It was a bad Christmas for Pastor Yousef Nadarkhani, the Church of Iran pastor who, according to Christian Solidarity Worldwide, has been returned to jail on an earlier charge, reports In September, a court acquitted Pastor Nadarkhani of apostasy, but sentenced him to three years for evangelizing Muslims. Since he had already spent close to three years in Lakan Prison in Rasht, the pastor was released after posting bail. However, CSW sources now report that Pastor Nadarkhani has now been returned to jail on the orders of the director of Lakan Prison, who claimed he had been released several days too early due to the insistence of his lawyer, Mohammed Ali Dadkhah. In November, Pastor Nadarkhani was a special guest at CSW’s National Conference in London, England, where he thanked all who had prayed and petitioned for him during his initial incarceration. Mervyn Thomas, CSW’s chief executive told the ASSIST News Service, “We are disappointed to hear Pastor Nadarkhani has been returned to prison in such an irregular manner. The timing is insensitive and especially sad for his wife and sons, who must have been looking forward to celebrating Christmas with him for the first time in three years.”

Other news:

  • The First Amendment dispute over Brookfield, Wis., public high school graduations inside Elmbrook Church could be headed to the U.S. Supreme Court, reports jsonline. With the help of a religious liberty group, a Stanford University law professor and one of the country’s biggest law firms, the Elmbrook School District on Friday filed a petition seeking high court review of a decision that went against the district in what advocates on both sides say could become one of the most significant church-state cases in years. Whether the case is heard is a long shot; the U.S. Supreme Court accepts less than 2 percent of the thousands of petitions filed each year. The 7th U.S. Circuit Court of Appeals ruled 7-3 in July that the district’s practice of holding graduations at the church violated the separation of church and state. The decision by the full court reversed an earlier finding by a three-judge panel. The majority found the risk of children perceiving the state as endorsing a religion is the same whether it happens in the classroom or at an off-site event. “We conclude that the practice of holding high school graduation ceremonies in the Elmbrook Church sanctuary conveys an impermissible message of endorsement,” the majority found. The case started in 2009 with a lawsuit filed by the Washington, D.C.-based group Americans United for Separation of Church and State. Now another D.C. group on the opposing side, the Becket Fund for Religious Liberty, is trying to take it to the ultimate forum. “Public schools across the country rely on churches to provide a comfortable, cost-effective facility for graduation ceremonies,” said Luke Goodrich, deputy general counsel for the Becket Fund. “Religion is not asbestos, and the Constitution does not require the government to treat churches as contaminated buildings that are uniquely unfit for public events.”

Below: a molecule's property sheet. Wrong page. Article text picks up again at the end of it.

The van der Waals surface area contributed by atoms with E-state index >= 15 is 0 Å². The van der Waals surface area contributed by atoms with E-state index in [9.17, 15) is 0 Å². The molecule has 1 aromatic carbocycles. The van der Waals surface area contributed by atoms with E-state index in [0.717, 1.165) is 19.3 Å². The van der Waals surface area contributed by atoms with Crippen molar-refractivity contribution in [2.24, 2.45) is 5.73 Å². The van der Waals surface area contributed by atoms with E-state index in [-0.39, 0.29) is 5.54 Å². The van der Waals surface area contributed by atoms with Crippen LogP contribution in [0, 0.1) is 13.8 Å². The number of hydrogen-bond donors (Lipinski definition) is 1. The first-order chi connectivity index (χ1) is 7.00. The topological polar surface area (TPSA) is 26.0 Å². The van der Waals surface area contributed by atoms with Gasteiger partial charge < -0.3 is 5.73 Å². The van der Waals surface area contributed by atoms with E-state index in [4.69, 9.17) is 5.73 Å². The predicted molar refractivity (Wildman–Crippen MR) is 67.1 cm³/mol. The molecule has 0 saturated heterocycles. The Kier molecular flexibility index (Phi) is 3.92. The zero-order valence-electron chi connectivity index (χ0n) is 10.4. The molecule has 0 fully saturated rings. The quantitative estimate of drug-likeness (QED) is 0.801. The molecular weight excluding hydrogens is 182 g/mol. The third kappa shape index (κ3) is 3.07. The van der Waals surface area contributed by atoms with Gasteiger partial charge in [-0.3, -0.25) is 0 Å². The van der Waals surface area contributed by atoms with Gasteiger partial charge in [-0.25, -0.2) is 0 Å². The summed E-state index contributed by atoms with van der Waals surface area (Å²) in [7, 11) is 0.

• The Planned Parenthood abortion business has given up trying to stop a 72-hour abortion waiting period in South Dakota, the longest abortion waiting period in the country, reports The law in question, which has been embroiled in a legal battle since passage, would require women considering an abortion to visit a crisis pregnancy center before going to an abortion business to get counseling on abortion’s alternatives as well as the risks associated with having one. The idea behind the bill, which goes further than legislation in other states, is to get women tangible pregnancy help and support that they won’t normally find at an abortion center. The counseling would not require any out-of-pocket expense on behalf of the women considering an abortion. Meanwhile, reports that a federal judge ruled on Monday that the state of Oklahoma has the right to cut taxpayer funding to Planned Parenthood. The abortion giant sued the state of Oklahoma after state officials yanked taxpayer funds it received through a taxpayer-funded program that provides food for low-income women and their children. In October, Oklahoma officials dropped the abortion giant so it could “steer tax dollars to legitimate agencies helping women and children in need.”